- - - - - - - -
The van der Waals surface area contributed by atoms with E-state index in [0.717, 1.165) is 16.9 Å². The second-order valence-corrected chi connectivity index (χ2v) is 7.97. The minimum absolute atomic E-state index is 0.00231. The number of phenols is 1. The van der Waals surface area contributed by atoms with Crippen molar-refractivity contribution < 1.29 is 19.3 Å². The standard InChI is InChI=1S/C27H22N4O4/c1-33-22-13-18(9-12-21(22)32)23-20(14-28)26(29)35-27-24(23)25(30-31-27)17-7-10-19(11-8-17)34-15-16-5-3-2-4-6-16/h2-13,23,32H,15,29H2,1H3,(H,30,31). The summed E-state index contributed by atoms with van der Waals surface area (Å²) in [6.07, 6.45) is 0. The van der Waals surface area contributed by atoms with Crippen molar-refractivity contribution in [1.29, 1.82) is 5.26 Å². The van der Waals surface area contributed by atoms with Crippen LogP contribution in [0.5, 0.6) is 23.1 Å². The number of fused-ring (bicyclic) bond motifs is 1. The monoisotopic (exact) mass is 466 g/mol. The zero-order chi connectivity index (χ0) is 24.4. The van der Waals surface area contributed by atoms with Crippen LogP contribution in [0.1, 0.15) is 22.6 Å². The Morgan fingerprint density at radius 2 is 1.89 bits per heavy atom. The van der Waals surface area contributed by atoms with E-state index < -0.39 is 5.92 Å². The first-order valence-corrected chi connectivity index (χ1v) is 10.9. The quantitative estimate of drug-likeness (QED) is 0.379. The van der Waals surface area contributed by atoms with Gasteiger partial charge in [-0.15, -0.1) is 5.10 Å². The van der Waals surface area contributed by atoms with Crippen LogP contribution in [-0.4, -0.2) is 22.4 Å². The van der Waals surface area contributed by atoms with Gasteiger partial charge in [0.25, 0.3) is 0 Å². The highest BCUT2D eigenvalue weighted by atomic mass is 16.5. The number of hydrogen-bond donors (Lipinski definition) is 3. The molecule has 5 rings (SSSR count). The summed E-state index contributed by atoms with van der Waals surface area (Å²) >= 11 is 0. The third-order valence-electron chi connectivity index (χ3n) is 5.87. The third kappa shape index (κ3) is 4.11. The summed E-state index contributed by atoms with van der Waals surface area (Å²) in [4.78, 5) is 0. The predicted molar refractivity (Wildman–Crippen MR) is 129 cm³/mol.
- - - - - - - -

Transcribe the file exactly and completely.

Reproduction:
The van der Waals surface area contributed by atoms with E-state index in [0.717, 1.165) is 16.9 Å². The second-order valence-corrected chi connectivity index (χ2v) is 7.97. The minimum absolute atomic E-state index is 0.00231. The number of phenols is 1. The van der Waals surface area contributed by atoms with Crippen molar-refractivity contribution < 1.29 is 19.3 Å². The standard InChI is InChI=1S/C27H22N4O4/c1-33-22-13-18(9-12-21(22)32)23-20(14-28)26(29)35-27-24(23)25(30-31-27)17-7-10-19(11-8-17)34-15-16-5-3-2-4-6-16/h2-13,23,32H,15,29H2,1H3,(H,30,31). The summed E-state index contributed by atoms with van der Waals surface area (Å²) in [6.07, 6.45) is 0. The van der Waals surface area contributed by atoms with Crippen molar-refractivity contribution in [1.29, 1.82) is 5.26 Å². The van der Waals surface area contributed by atoms with Crippen LogP contribution in [0.5, 0.6) is 23.1 Å². The number of fused-ring (bicyclic) bond motifs is 1. The monoisotopic (exact) mass is 466 g/mol. The zero-order chi connectivity index (χ0) is 24.4. The van der Waals surface area contributed by atoms with Crippen LogP contribution in [0.1, 0.15) is 22.6 Å². The Morgan fingerprint density at radius 2 is 1.89 bits per heavy atom. The van der Waals surface area contributed by atoms with E-state index < -0.39 is 5.92 Å². The first-order valence-corrected chi connectivity index (χ1v) is 10.9. The quantitative estimate of drug-likeness (QED) is 0.379. The van der Waals surface area contributed by atoms with Gasteiger partial charge in [-0.15, -0.1) is 5.10 Å². The van der Waals surface area contributed by atoms with Crippen LogP contribution in [-0.4, -0.2) is 22.4 Å². The van der Waals surface area contributed by atoms with Gasteiger partial charge in [0.25, 0.3) is 0 Å². The highest BCUT2D eigenvalue weighted by atomic mass is 16.5. The number of hydrogen-bond donors (Lipinski definition) is 3. The molecule has 5 rings (SSSR count). The summed E-state index contributed by atoms with van der Waals surface area (Å²) >= 11 is 0. The third-order valence-electron chi connectivity index (χ3n) is 5.87. The third kappa shape index (κ3) is 4.11. The summed E-state index contributed by atoms with van der Waals surface area (Å²) in [4.78, 5) is 0. The predicted molar refractivity (Wildman–Crippen MR) is 129 cm³/mol.